3/4 c. freshly-squeezed lime juice
3/8 c. agave nectar (or honey)
6 c. water

Mix all ingredients in a pitcher and stir. Taste and adjust sweetness, if needed.

Tuesday, July 14, 2009

Simple Blueberry Muffins

We've just started blueberry season here and scored ourselves half a flat of organic beauties at the farmers' market. Though in some ways it seems a shame to cook such wonderful gems, it's hard to beat a good blueberry muffin. There are tons of good recipes out there and this one is not going to set the world on fire with its innovation. But if you're looking for a good-tasting, easy recipe (that would be fun to make with kids, if you're so inclined), this one works for us. I got the original recipe out of or that infamous Betty Crocker (or was it Better Homes and Gardens) cookbook whence came the Snickerdoodles and Russian Teacakes recipes, but I've made a few modifications over the years, mainly because I increased the batch due to the fact that my muffins must be bigger than the recipe-writer's.

I don't health-food these up too much. If you want to throw in flaxseed or wheat germ or cornmeal, go ahead.

This recipe also works brilliantly with huckleberries, the tart and translucent relative of the blueberry. You can use either the purple or the red kind.

2 eggs
1 c. milk
1/4 c. vegetable oil
2 1/4 c. whole wheat pastry flour
3/4 c. organic evaporated cane juice sugar
1 TBSP baking powder
3/4 tsp salt
1 1/2 c. fresh or frozen blueberries (I never bother to thaw first if using frozen)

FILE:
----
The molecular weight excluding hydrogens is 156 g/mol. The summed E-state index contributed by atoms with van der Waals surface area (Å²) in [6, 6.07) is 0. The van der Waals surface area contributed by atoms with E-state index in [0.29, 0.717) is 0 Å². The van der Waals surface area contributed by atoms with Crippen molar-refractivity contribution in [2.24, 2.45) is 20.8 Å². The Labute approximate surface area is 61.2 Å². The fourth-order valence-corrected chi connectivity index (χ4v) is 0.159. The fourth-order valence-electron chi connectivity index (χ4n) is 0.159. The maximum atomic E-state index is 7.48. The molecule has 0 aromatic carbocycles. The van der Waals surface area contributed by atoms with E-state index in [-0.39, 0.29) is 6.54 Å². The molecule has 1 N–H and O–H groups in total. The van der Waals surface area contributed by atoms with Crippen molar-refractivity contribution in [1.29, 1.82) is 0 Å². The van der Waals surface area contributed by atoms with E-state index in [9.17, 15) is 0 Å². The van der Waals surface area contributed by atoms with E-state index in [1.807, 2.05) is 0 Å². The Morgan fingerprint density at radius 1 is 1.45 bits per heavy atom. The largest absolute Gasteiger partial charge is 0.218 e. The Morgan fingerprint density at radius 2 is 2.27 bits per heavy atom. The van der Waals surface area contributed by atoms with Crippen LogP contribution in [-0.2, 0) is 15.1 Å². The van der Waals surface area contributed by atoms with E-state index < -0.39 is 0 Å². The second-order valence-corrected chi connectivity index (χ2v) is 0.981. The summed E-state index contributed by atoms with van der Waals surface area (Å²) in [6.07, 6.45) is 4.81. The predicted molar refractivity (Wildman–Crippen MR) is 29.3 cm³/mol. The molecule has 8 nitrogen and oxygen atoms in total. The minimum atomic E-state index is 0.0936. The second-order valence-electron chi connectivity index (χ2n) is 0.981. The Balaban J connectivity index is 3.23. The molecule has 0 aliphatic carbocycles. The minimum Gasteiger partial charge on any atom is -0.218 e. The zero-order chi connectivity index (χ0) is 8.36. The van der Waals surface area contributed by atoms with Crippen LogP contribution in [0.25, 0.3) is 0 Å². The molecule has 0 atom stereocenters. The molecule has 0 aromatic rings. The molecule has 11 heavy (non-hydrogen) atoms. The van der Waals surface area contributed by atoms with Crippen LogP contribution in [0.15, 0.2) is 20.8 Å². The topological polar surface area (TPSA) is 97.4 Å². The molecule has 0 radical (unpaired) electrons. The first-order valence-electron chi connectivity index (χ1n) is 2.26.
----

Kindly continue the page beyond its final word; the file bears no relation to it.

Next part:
1. Make sure oven rack is in the center and preheat oven to 400 degrees; prepare a muffin tray
  2. Stir together the flour, salt and baking powder in a medium bowl and set aside
  3. In a large mixing bowl, beat the eggs lightly
  4. Add the milk and the vegetable oil, mixing well after each addition
  5. Stir in the sugar and beat until well mixed
  6. Add the dry ingredients you'd set aside and stir until the batter is just moistened
  7. Fold in the blueberries
  8. Distribute the batter evenly into the muffin cups and place in the oven
  9. Bake for 20-25 minutes or until the muffins are well-risen with a nicely golden cap
  10. Serve warm (we like to reheat leftovers in the toaster oven--they also freeze well)

Warm Almond Drink with Spices

This tasty treat really hit the spot for me when I first brought Elspeth home. It's yet another recipe from Whole Life Nutrition. The authors call it Warming Raspberry Leaf Almond Drink. If it's hot where you are, I bet it would also be nice iced, kind of like iced chai or horchata.

The original intention behind the recipe is to 'nourish breastfeeding mothers, especially in the early postpartum stage'. Our dear friend made this for me in my 'third day crazies' stage of motherhood and it may well have saved my sanity even if it had an unquantifiable effect on my milk production.

You essentially make your own almond milk first and then make the spiced tea part of it. Thus, you could streamline by using prepared almond milk. If it is sweetened, simply omit the honey in the recipe. And if you're not a nursing new mom, it would still be delicious without the raspberry leaves, so you could further decrease the amount of time to prepare this soothing beverage.

4 c. water
1 c. raw almonds, ground to a fine powder

2 c. water
2 inch piece fresh ginger, peeled and sliced
3 sticks cinnamon
4 whole cloves
2 tsp fennel seeds
3 tbsp dried raspberry leaves

1/3 c honey or to taste

  1. Place four cups of the water in a pot with the ground almonds and cover. Bring to a boil and simmer on low for 30 minutes (still covered)
  2. In a smaller pot, combine remaining 2 cups of water with the ginger, cinnamon sticks, cloves, and fennel seeds and simmer for 30 minutes, covered
  3. Remove the pot from the heat and add the raspberry leaves
  4. Let steep, covered, for 10-20 minutes
  5. Strain the herb mixture into a blender (discard the herbs)
  6. Add the almond milk mixture to the blender and blend on high until very smooth
  7. Add the honey and blend an additional minute
  8. Strain drink through fine mesh strainer if desired (I don't bother)